Leverage PowerPoint features
Static slides can too often be boring. Learn how to use the powerful features of PowerPoint to engage the prospect and keep them interested. Build the slide element by element so you walk them through the story on each slide. Use the Morph transition to zoom in on a product photo and pan across, pointing out different features on the photo like this example.
Creating visuals and leveraging PowerPoint features may require you to improve your PowerPoint skills. While you can consider an “every feature” course, I suggest a course more focused on the skills that are important for effective sales presentations.
Deliver effectively, in-person or virtually
Delivering an effective presentation does not happen by accident. It takes planning and preparation. The previous tips help you become comfortable with the messages you need to communicate and the visuals you will use. Now it is time to rehearse, actually stand and deliver out loud so you become confident in the delivery. If you can, record yourself for big presentations and analyze the recording.
Virtual presentations are now common and can be as effective as in-person presentations if you understand how to use the meeting platform. Get comfortable with the controls so you don’t fumble through the start of the presentation. Plan when you will share slides with content and when you will just use your video to connect with the prospect. And use PowerPoint’s Presenter View to give yourself more control and options when sharing slides.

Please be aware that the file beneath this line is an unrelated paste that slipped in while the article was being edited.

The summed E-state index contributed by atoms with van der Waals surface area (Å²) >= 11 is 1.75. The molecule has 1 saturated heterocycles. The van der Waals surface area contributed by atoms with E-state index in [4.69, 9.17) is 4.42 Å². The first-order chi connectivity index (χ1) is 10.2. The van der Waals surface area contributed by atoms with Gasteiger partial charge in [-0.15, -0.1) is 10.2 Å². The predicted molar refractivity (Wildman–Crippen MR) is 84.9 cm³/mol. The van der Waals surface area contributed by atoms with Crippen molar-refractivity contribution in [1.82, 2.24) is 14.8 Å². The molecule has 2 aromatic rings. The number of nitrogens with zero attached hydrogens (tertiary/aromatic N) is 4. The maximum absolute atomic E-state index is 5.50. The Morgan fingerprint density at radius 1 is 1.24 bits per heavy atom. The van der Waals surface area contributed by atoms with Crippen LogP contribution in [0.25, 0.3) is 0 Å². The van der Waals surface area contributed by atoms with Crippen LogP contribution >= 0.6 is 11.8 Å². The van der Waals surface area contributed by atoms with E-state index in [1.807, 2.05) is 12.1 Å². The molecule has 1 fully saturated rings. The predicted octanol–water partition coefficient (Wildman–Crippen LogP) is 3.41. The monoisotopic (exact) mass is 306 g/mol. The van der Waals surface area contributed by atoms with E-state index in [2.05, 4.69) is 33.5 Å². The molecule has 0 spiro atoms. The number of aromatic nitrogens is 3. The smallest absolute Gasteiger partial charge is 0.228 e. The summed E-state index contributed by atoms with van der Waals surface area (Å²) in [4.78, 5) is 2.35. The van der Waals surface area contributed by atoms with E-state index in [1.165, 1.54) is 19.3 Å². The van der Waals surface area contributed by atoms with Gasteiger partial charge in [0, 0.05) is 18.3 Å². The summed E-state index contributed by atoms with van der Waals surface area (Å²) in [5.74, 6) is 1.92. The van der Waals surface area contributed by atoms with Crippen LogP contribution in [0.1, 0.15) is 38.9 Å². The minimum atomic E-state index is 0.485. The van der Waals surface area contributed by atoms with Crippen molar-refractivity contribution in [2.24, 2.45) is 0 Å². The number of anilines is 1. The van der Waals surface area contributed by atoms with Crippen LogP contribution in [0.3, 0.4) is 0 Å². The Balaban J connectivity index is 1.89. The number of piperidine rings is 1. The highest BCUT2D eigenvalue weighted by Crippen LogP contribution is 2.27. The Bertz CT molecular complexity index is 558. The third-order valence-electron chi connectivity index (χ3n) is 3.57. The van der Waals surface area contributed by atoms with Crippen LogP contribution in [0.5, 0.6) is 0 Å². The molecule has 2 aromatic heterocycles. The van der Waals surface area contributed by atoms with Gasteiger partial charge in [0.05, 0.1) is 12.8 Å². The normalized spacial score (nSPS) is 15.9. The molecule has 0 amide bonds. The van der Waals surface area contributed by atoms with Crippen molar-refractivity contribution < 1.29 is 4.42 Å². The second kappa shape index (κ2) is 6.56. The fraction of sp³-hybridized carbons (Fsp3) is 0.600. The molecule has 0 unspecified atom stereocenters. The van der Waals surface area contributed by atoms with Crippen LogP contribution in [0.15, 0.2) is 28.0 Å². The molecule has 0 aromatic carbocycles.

By using these five tips, your next PowerPoint sales presentation will be easier to create and be more effective because you will provide a structure for your message and deliver it in a way that the prospect will understand it and take action. The success of your presentation is mostly determined before you ever start to speak. Take the time to prepare using these ideas and look forward to many successful PowerPoint sales presentations.
If you create and deliver sales presentations and want a focused course that will improve your PowerPoint skills, check out my online course PowerPoint Skills for Effective Sales Presentations.
Dave Paradi has over twenty-two years of experience delivering customized training workshops to help business professionals improve their presentations. He has written ten books and over 600 articles on the topic of effective presentations and his ideas have appeared in publications around the world. His focus is on helping corporate professionals visually communicate the messages in their data so they don’t overwhelm and confuse executives. Dave is one of fewer than ten people in North America recognized by Microsoft with the Most Valuable Professional Award for his contributions to the Excel, PowerPoint, and Teams communities. His articles and videos on virtual presenting have been viewed over 4.8 million times and liked over 17,000 times on YouTube.